A very small unit of length used by spectroscopists between 1887 and the first decade of the 20ᵗʰ century.
In 1866 the Swedish physicist Anders Jonas Ångström (1814-1874) published a groundbreaking series of observations of the solar spectrum, giving the wavelengths of about a thousand spectral lines. In the decades that followed, measurements by other physicists of the same lines gave wavelengths slightly shorter than Ångström’s. Almost 20 years later, in 1885, Ångström’s colleague Robert Thalén published an explanation¹ of the discrepancy.
When a standard of length is made from a prototype like the International Prototype of the Meter, it is not possible to make the standard exactly the same length as the prototype. Instead, the workers first manufacture a physical standard whose length (in this case, the distance between scratches on gold dots near the ends of a bar) is as close as they can come to the length of the prototype. They then measure the standard repeatedly, using the prototype as their reference. The average of these measurements becomes a correction factor that is supplied with the standard.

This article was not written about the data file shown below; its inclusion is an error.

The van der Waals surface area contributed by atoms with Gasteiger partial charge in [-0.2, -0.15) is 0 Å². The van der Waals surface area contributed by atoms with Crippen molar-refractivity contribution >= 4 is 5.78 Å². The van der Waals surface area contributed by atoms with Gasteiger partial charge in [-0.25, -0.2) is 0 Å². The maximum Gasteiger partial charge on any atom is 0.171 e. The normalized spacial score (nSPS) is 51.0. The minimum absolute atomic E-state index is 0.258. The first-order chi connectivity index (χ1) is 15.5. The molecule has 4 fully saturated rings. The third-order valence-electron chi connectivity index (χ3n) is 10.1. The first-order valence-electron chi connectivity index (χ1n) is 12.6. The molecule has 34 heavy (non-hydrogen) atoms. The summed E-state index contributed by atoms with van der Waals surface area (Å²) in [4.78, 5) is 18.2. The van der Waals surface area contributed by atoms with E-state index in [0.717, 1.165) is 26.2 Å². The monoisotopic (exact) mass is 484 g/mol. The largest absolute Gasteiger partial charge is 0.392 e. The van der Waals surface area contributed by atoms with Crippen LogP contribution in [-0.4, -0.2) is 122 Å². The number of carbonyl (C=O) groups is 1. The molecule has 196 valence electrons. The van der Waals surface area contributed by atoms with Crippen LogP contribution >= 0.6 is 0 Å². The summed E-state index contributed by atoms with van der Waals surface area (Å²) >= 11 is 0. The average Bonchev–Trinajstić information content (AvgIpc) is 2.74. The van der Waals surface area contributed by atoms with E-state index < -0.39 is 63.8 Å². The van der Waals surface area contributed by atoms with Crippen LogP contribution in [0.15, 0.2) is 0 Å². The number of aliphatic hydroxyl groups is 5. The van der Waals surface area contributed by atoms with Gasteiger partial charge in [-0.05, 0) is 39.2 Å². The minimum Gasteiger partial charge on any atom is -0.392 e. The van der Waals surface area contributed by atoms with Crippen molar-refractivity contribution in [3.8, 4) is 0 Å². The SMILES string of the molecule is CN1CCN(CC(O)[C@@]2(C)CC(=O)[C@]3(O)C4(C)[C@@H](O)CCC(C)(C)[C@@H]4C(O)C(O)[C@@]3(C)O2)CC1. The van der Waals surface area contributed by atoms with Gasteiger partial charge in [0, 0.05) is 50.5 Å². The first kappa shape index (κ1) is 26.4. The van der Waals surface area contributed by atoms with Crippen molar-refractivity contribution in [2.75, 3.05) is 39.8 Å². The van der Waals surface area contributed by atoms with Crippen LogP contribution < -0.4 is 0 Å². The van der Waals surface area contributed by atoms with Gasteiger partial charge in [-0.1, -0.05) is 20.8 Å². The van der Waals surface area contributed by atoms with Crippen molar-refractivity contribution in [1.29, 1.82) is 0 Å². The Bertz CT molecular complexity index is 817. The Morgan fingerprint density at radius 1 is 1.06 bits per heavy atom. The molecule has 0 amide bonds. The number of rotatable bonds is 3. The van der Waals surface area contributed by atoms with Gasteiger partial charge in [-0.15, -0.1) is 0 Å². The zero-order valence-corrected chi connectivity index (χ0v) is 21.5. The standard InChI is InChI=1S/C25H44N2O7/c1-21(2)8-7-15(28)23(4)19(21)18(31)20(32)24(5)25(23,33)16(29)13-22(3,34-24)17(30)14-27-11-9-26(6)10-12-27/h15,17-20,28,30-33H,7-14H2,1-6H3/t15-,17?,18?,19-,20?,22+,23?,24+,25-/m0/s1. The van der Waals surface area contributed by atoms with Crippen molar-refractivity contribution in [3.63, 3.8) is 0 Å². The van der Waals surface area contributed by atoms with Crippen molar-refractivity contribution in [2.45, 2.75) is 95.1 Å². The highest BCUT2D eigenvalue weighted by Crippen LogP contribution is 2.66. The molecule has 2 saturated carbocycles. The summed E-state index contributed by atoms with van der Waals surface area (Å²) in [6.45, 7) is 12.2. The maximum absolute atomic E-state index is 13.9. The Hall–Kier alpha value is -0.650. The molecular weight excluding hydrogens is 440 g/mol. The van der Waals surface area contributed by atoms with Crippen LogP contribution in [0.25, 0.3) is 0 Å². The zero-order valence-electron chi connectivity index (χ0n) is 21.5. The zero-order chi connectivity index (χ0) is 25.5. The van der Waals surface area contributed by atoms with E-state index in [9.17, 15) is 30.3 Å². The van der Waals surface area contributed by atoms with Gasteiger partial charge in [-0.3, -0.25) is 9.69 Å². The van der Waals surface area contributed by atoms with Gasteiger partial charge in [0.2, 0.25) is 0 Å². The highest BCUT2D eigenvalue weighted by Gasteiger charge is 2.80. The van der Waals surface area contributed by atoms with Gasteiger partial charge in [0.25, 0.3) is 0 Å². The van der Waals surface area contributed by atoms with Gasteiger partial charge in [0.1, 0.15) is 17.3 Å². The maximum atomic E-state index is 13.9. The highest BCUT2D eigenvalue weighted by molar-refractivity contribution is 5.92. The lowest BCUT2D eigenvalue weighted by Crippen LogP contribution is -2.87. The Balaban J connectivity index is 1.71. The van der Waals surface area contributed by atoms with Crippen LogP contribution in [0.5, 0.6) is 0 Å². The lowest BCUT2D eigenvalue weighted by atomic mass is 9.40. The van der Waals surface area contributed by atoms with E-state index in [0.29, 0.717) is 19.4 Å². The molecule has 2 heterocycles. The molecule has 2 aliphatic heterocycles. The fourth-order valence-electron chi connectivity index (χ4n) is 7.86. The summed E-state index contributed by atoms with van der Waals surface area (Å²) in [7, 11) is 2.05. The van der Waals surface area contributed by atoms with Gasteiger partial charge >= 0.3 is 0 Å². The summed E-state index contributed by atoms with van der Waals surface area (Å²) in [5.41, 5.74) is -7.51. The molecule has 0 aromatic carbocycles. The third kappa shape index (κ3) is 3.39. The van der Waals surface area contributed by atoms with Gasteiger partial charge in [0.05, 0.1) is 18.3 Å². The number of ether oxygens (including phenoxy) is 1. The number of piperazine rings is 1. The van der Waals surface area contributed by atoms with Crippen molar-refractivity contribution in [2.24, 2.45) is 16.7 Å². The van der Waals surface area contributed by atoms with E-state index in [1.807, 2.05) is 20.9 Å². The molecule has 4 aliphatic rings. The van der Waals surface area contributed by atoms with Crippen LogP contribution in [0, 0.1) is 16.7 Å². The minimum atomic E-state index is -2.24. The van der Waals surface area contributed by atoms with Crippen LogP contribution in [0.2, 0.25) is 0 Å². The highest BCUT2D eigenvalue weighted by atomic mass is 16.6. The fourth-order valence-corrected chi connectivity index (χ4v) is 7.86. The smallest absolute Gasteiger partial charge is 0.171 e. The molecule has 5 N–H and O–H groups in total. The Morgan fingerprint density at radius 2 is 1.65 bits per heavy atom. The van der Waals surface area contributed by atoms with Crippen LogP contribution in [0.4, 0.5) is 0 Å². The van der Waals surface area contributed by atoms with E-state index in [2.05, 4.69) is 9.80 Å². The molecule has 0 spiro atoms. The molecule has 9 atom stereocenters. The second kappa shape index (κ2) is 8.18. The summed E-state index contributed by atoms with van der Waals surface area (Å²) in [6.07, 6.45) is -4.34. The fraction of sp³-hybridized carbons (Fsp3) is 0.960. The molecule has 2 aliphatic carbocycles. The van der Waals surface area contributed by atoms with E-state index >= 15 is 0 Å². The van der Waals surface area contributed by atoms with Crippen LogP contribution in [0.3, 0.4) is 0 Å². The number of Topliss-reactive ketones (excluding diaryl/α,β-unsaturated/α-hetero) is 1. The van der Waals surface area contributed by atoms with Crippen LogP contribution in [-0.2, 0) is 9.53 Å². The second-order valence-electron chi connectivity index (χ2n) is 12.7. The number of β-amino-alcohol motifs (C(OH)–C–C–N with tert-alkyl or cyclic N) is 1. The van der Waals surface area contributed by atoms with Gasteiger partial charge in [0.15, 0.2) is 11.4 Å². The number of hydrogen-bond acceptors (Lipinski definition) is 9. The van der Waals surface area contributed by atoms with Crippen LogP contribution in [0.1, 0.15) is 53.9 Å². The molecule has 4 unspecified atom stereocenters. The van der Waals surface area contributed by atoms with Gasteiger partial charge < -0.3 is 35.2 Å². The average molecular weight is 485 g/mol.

Ångström’s measurements of wavelengths were all based upon a meter standard at the University of Uppsala. The correction factor for this standard was supplied by Tresca, a distinguished French metrologist. Ångström took the marked length to be 999.94 millimeters. In fact, it was more nearly 999.81 mm. This discrepancy created a systematic error in Ångström's measurements of wavelength. His ruler was shorter than he thought, which made the values of his measurements higher than they should have been.
In 1887 the American physicist Henry Augustus Rowland (1848-1901) published new measurements of the wavelengths of lines of the solar spectrum². Thanks to the finer diffraction gratings made by the ruling engine Rowland had invented, his data were at least ten times more accurate than Ångström’s, which at that time were still in widespread use.
Ångström had expressed his results in multiples of 10⁻¹⁰ meter. If instead one interpreted Ångström’s values as expressed in multiples of 999.81/999.94 th of 10⁻¹⁰ meter, the earlier results became consistent with Rowland's more accurate data. This quantity (999.81/999.94th of 10⁻¹⁰ meter) began to be treated as a unit in dealing with the old data, and came to be called a rowland. With the defining of the international angstrom in 1907 and the accumulation of fresh observations, the need for the rowland dwindled, and by 1910 it had disappeared.
1. Robert Thalén.
Sur le Spectre du Fer Obtenu è l'Aide de l'Arc Électrique.
2. Henry A. Rowland.
On the Relative Wave-lengths of the Lines of the Solar Spectrum.
Philosophical Magazine and Journal of Science, series 5, volume 23, number 142, page 257 (March 1887).
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Last revised: 2 August 2005.